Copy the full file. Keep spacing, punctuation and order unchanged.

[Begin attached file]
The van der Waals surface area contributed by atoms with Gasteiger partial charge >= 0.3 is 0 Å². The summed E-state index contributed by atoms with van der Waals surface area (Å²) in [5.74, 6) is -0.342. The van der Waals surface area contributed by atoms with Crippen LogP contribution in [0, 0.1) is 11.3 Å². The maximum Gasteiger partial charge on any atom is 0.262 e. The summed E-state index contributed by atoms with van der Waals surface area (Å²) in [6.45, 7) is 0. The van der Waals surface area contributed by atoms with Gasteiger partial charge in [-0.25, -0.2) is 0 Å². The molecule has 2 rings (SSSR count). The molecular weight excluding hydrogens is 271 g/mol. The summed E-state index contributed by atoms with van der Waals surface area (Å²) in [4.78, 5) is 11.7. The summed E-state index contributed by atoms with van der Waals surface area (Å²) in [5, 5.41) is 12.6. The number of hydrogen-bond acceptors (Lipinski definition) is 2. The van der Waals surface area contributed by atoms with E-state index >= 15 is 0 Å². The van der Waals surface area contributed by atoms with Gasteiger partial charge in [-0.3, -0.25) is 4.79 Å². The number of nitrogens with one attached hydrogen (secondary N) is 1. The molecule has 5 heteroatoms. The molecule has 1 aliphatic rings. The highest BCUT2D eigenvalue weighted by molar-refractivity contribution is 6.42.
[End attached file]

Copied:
The van der Waals surface area contributed by atoms with Gasteiger partial charge >= 0.3 is 0 Å². The summed E-state index contributed by atoms with van der Waals surface area (Å²) in [5.74, 6) is -0.342. The van der Waals surface area contributed by atoms with Crippen LogP contribution in [0, 0.1) is 11.3 Å². The maximum Gasteiger partial charge on any atom is 0.262 e. The summed E-state index contributed by atoms with van der Waals surface area (Å²) in [6.45, 7) is 0. The van der Waals surface area contributed by atoms with Gasteiger partial charge in [-0.25, -0.2) is 0 Å². The molecule has 2 rings (SSSR count). The molecular weight excluding hydrogens is 271 g/mol. The summed E-state index contributed by atoms with van der Waals surface area (Å²) in [4.78, 5) is 11.7. The summed E-state index contributed by atoms with van der Waals surface area (Å²) in [5, 5.41) is 12.6. The number of hydrogen-bond acceptors (Lipinski definition) is 2. The van der Waals surface area contributed by atoms with E-state index >= 15 is 0 Å². The van der Waals surface area contributed by atoms with Gasteiger partial charge in [-0.3, -0.25) is 4.79 Å². The number of nitrogens with one attached hydrogen (secondary N) is 1. The molecule has 5 heteroatoms. The molecule has 1 aliphatic rings. The highest BCUT2D eigenvalue weighted by molar-refractivity contribution is 6.42.